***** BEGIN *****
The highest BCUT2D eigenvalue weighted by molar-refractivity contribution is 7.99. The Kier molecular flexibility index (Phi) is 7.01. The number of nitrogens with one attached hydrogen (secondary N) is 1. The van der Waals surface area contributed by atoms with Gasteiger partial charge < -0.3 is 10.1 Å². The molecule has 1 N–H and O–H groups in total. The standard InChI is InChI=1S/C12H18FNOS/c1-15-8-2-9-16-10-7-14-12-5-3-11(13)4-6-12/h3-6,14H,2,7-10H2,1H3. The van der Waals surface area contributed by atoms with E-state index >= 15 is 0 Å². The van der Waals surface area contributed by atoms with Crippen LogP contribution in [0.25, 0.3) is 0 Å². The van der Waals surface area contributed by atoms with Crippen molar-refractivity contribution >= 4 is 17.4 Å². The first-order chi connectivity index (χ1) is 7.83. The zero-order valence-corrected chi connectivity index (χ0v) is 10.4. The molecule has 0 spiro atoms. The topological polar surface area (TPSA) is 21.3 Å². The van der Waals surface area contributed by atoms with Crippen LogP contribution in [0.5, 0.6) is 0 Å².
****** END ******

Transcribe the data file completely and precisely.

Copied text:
The highest BCUT2D eigenvalue weighted by molar-refractivity contribution is 7.99. The Kier molecular flexibility index (Phi) is 7.01. The number of nitrogens with one attached hydrogen (secondary N) is 1. The van der Waals surface area contributed by atoms with Gasteiger partial charge < -0.3 is 10.1 Å². The molecule has 1 N–H and O–H groups in total. The standard InChI is InChI=1S/C12H18FNOS/c1-15-8-2-9-16-10-7-14-12-5-3-11(13)4-6-12/h3-6,14H,2,7-10H2,1H3. The van der Waals surface area contributed by atoms with E-state index >= 15 is 0 Å². The van der Waals surface area contributed by atoms with Crippen LogP contribution in [0.25, 0.3) is 0 Å². The van der Waals surface area contributed by atoms with Crippen molar-refractivity contribution >= 4 is 17.4 Å². The first-order chi connectivity index (χ1) is 7.83. The zero-order valence-corrected chi connectivity index (χ0v) is 10.4. The molecule has 0 spiro atoms. The topological polar surface area (TPSA) is 21.3 Å². The van der Waals surface area contributed by atoms with Crippen LogP contribution in [0.5, 0.6) is 0 Å².